A trade union is taking legal action to support members employed by a troubled contractor, after the company secretly cut holiday pay.
More than 30 Unite members do housing maintenance work for Mears on homes owned by Wigan And Leigh Housing.
They are employed for 40 hours a week, but each job they undertake has a set price and their pay varies from week to week.
The workers have a holiday entitlement of 23 days plus bank holidays - a total of 31 days - but Mears was paying average holiday pay for the 23 days, but not the bank holidays.
For the last Christmas and New Year period, workers booked their holiday as normal and were paid on January 13, 2017.
It was only at this point that they discovered Mears had, without warning or consultation, reduced their holiday pay. They were told the company only had to pay average holiday pay on 20 days.
Unite says the workers lost up to £80 for each day that Mears failed to give the average holiday pay.
Unite regional officer John Sheppard took legal advice and informed the company that as the average holiday pay was based on productivity it had to be paid on all 31 days of holiday.
He also acquired a letter from Mears' director of HR conceding that Mears operatives on a contract in the south of England should be paid average holiday pay on all their holidays , due to their pay varying depending on the work undertaken.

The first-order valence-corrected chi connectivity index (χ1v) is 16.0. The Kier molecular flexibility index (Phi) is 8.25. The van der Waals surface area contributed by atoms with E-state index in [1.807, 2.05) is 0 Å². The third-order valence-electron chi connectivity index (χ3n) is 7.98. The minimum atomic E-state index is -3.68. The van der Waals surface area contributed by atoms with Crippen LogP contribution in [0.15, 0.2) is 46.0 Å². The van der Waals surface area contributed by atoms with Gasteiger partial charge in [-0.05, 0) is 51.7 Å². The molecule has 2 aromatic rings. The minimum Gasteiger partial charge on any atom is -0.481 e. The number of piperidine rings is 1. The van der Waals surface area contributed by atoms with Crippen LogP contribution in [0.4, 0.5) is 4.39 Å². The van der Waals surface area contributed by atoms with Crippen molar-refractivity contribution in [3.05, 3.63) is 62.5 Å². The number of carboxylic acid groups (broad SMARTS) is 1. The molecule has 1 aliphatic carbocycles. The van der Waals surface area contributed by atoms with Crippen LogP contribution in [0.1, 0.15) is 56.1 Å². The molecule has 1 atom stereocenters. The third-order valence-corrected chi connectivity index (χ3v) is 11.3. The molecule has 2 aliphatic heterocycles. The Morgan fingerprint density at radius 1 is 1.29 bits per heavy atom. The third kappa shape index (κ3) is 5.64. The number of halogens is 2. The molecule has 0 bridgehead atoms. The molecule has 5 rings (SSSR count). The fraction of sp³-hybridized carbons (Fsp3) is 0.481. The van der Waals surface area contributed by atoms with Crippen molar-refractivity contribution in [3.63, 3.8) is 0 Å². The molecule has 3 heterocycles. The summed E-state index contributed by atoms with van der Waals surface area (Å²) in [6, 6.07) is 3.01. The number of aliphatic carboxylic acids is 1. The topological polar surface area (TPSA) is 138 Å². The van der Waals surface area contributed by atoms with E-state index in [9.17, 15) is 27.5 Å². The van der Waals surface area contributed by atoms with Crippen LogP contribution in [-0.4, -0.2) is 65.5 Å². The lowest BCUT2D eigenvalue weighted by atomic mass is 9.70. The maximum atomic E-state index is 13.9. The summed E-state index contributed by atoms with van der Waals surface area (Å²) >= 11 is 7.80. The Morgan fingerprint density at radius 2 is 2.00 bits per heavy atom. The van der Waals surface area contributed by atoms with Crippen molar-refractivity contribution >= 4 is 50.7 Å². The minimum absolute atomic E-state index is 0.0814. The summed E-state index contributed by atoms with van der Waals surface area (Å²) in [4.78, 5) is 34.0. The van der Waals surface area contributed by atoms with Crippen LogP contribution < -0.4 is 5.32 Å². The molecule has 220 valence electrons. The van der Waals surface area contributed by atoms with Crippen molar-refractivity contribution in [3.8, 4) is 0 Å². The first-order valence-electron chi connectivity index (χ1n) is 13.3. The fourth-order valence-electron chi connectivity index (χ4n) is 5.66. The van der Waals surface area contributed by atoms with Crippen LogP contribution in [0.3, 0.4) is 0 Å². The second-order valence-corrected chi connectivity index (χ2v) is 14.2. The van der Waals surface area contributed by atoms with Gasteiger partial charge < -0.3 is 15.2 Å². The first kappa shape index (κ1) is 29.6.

However, after being presented with this evidence and following weeks of delay, the local management in Wigan informed the members they were not aware of the contract in the south of England and would not be changing the policy.
As a result Unite launched a legal case for unpaid holiday pay at an employment tribunal.
Unite regional officer John Sheppard said: “This is yet another example of Mears’ appalling local management, which believes that it can treat workers with absolute disdain and cheat them out of their holiday pay.
“Unite did everything possible to resolve this issue through negotiation but I was met with stalling tactics and arrogance.
“If Unite is successful at the employment tribunal then it will cost Mears a great deal more than it was originally paying.
“I hope that Mears is sufficiently embarrassed by this latest example of the arrogant, bullying and cavalier attitude of its local management and takes urgent remedial action to ensure its workforce is treated fairly, decently and with the respect they deserve.”
The initial hearing for the employment tribunal has been scheduled for December.